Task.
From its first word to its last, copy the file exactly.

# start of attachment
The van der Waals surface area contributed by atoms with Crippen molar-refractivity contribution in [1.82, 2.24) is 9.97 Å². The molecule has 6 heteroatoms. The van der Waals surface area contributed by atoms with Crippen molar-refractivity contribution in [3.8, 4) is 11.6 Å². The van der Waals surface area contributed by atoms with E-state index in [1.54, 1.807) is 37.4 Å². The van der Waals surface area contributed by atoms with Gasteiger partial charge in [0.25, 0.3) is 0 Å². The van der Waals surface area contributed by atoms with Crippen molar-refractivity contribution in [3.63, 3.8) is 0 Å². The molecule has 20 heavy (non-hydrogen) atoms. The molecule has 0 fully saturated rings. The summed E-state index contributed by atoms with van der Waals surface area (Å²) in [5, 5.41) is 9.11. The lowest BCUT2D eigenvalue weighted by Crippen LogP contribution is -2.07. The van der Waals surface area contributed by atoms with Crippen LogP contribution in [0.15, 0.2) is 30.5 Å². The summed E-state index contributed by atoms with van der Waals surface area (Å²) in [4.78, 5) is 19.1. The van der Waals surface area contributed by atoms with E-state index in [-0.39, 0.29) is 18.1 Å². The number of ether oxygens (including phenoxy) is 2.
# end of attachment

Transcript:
The van der Waals surface area contributed by atoms with Crippen molar-refractivity contribution in [1.82, 2.24) is 9.97 Å². The molecule has 6 heteroatoms. The van der Waals surface area contributed by atoms with Crippen molar-refractivity contribution in [3.8, 4) is 11.6 Å². The van der Waals surface area contributed by atoms with E-state index in [1.54, 1.807) is 37.4 Å². The van der Waals surface area contributed by atoms with Gasteiger partial charge in [0.25, 0.3) is 0 Å². The van der Waals surface area contributed by atoms with Crippen molar-refractivity contribution in [3.63, 3.8) is 0 Å². The molecule has 20 heavy (non-hydrogen) atoms. The molecule has 0 fully saturated rings. The summed E-state index contributed by atoms with van der Waals surface area (Å²) in [5, 5.41) is 9.11. The lowest BCUT2D eigenvalue weighted by Crippen LogP contribution is -2.07. The van der Waals surface area contributed by atoms with Crippen LogP contribution in [0.15, 0.2) is 30.5 Å². The summed E-state index contributed by atoms with van der Waals surface area (Å²) in [4.78, 5) is 19.1. The van der Waals surface area contributed by atoms with E-state index in [-0.39, 0.29) is 18.1 Å². The number of ether oxygens (including phenoxy) is 2.